For those of you who believed TSA administration when they spoon fed you information that the TSA was not going to go private...You might want to read this article from April 2005.
Air Security Agency Faces Reduced Role
Stone Is Third Chief to Leave
By Sara Kehaulani Goo
Washington Post Staff Writer
Friday, April 8, 2005; Page A01
The Transportation Security Administration, once the flagship agency in the nation's $20 billion effort to protect air travelers, is now targeted for sharp cuts in its high-profile mission.
The TSA has been plagued by operational missteps, public relations blunders and criticism of its performance from the public and legislators. Its "No Fly" list has mistakenly snared senators. Its security screeners have been arrested for stealing from luggage, and its passenger pat-downs have set off an outcry from women.
Under provisions of President Bush's 2006 budget proposal favored by Congress, the TSA will lose its signature programs in the reorganization of Homeland Security. The agency will probably become just a manager of airport security screeners -- a responsibility that itself could diminish as private screening companies increasingly seek a comeback at U.S. airports. The agency's very existence, in fact, remains an open question, given that the legislation creating the Department of Homeland Security contains a clause permitting the elimination of the TSA as a "distinct entity" after November 2004.
"TSA, at the end of the day, is going to look more like the Postal Service," said Paul C. Light, a public service professor at New York University and a Brookings Institution scholar who has tracked the agency since its birth in February 2002. Light calls the TSA "one of the federal government's greatest successes of the past half-century" and likens it to the creation in the late 1950s of the National Aeronautics and Space Administration, which was also born during great public excitement to serve an urgent national need.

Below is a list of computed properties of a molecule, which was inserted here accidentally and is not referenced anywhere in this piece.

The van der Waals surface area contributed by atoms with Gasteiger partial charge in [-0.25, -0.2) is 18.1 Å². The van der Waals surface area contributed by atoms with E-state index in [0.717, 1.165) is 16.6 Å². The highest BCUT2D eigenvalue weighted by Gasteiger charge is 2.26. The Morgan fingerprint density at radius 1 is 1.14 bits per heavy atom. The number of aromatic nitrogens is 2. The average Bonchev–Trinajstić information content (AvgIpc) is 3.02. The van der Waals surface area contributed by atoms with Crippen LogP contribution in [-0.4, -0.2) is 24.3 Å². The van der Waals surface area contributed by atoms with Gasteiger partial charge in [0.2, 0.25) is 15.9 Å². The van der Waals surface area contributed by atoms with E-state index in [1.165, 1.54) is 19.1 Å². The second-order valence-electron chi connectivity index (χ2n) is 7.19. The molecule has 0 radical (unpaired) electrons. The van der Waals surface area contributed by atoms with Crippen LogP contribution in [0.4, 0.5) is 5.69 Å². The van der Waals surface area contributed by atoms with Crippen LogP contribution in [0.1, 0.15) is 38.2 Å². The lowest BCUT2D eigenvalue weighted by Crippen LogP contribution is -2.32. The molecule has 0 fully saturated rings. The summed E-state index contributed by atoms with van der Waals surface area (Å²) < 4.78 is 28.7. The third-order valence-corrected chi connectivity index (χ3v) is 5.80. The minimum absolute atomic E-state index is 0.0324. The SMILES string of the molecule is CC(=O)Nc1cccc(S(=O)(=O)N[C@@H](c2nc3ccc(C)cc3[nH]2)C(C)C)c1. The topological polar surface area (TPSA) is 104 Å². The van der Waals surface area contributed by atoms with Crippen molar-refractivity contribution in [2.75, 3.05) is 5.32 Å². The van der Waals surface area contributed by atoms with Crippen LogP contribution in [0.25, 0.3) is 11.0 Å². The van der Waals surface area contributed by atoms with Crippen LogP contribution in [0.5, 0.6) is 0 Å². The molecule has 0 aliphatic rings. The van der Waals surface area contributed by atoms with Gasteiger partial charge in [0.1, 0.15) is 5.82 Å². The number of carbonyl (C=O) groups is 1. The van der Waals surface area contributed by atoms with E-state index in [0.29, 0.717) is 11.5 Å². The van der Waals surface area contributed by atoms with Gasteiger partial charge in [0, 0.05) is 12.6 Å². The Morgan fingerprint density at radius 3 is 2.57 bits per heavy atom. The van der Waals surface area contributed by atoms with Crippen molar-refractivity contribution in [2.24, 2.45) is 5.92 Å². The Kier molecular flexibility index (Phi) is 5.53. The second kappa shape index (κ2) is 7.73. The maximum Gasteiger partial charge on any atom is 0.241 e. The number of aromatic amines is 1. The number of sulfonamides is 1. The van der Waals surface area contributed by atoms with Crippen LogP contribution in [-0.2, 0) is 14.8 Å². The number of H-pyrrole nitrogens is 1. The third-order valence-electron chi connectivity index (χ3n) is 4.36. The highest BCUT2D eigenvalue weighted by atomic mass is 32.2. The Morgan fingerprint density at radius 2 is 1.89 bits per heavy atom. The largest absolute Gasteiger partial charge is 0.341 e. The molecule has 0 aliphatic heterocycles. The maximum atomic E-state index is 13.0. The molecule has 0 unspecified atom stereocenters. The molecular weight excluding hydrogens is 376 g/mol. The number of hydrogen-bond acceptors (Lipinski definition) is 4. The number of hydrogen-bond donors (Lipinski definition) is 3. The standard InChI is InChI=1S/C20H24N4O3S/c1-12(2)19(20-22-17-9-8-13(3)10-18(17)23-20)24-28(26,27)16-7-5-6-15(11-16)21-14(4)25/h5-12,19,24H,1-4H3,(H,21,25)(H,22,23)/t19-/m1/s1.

But the TSA's time in the spotlight is over, and it should now step back to serve a more narrow role, Light said. "It's a labor-intensive delivery organization that is not going to be making many public policy decisions. Its basic job is to train and deploy screeners," he said.
We need to step back and look at the billions of dollars we spent on the system, which doesn't provide much more protection than we had before 9/11," said Rep. John L. Mica (R-Fla.), referring to tests conducted by the Department of Homeland Security inspector general that gave a "poor" rating to TSA screeners for their ability to catch weapons at checkpoints. Mica, a key lawmaker who helped write the law that created the agency and chairs the House aviation subcommittee, would like to see private contractors take over screening jobs at airports. "TSA was something we put in place in an emergency, but it needs to evolve. You could whittle TSA down to a very small organization and do a much better job."
Stone faces the challenge of keeping the TSA's workforce motivated. Many screeners took their jobs expecting that the new agency would provide a path to a federal career. At a recent hearing, Stone acknowledged that screeners suffer from low morale. According to an internal survey last year, 35 percent of employees are satisfied with their job.